SUMMARY OF ARTICLE
As earnings forecasts for Commonwealth were downgraded by analysts due to the slowly growing revenue and rising bad debts, shares in Commonwealth Bank were under pressure. The share price of Commonwealth suffered the largest loss and dropped by $1.27, or 3.5 percent, to $35.47. In addition, the stock price of Big Four banks reacted in the same way. National Australia Bank was down 54c to $21.18. The share price for Westpac decreased by 40c to $20.20 and ANZ Bank closed down 34c to $15.37.
ACCOUNTING THEORY ISSUE:
The accounting issue encapsulated in this article is the responsiveness of the share price to earnings forecasts, one form of publicly available information. More importantly, such impact was not limited to the company to which the forecast was directed, specifically Commonwealth, but diffuses onto the other banks in the industry in general as well.
ACCOUNTING THEORY APPLICATION:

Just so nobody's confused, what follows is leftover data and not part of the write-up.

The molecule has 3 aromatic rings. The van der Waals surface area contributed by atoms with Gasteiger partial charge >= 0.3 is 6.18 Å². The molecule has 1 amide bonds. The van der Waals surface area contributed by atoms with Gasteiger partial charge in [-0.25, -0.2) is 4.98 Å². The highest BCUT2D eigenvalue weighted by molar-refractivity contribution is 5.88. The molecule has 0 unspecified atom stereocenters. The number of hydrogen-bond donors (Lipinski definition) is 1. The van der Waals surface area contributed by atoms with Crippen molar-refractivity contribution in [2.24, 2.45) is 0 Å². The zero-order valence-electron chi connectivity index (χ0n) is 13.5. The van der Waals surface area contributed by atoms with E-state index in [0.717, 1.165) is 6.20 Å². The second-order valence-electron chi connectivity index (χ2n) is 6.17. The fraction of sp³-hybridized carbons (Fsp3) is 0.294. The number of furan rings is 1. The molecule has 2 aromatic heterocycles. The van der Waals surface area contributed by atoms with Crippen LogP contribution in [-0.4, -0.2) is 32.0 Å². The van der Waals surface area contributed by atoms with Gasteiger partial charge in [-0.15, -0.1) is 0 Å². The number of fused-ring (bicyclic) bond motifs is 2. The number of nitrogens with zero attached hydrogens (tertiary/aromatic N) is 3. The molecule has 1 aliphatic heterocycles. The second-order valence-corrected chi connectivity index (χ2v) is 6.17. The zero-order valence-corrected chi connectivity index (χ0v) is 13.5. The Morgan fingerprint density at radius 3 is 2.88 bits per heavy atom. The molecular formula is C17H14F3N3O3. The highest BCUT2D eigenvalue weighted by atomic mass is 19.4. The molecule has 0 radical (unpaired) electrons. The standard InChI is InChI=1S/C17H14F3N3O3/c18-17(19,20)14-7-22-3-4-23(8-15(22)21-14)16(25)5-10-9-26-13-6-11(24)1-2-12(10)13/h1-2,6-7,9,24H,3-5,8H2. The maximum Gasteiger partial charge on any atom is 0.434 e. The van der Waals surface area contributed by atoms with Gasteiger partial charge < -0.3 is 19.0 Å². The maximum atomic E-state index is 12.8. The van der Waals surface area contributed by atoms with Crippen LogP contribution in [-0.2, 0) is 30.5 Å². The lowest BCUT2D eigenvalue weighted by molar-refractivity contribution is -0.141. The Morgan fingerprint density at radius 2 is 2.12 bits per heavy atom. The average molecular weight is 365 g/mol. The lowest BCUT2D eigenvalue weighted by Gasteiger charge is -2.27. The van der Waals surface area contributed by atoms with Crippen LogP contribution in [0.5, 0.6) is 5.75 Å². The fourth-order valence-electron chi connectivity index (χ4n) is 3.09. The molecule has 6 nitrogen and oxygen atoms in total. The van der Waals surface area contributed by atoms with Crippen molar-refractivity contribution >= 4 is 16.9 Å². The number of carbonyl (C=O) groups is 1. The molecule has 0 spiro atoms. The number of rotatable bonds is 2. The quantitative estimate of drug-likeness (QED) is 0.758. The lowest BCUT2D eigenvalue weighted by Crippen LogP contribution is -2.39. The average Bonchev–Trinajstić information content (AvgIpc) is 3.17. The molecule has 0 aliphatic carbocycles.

As per EFFICIENT MARKET HYPOTHESIS, the Australian equity market is generally consistent with its semi-strong efficient form (Watts and Zimmerman, 1986; p.19). All publicly available information, including all financial statements and other financial disclosures, will be rapidly and fully impounded into share price in an unbiased manner in the semi-strong efficient equity. In particular, an increase in share price indicates a good news and vice versa. If there is no price movement after the release of information, it is evidenced that the information fails to provide something new or all the information has already been anticipated. Simply put, it does not have information content. Ball and Brown (1968), for instance, specifically 3
concluded that unexpected earnings announcement has an impact on share prices. Investors generally respond to new information that significantly revises their valuation as to the potential future cash flows attributable to the company, and this...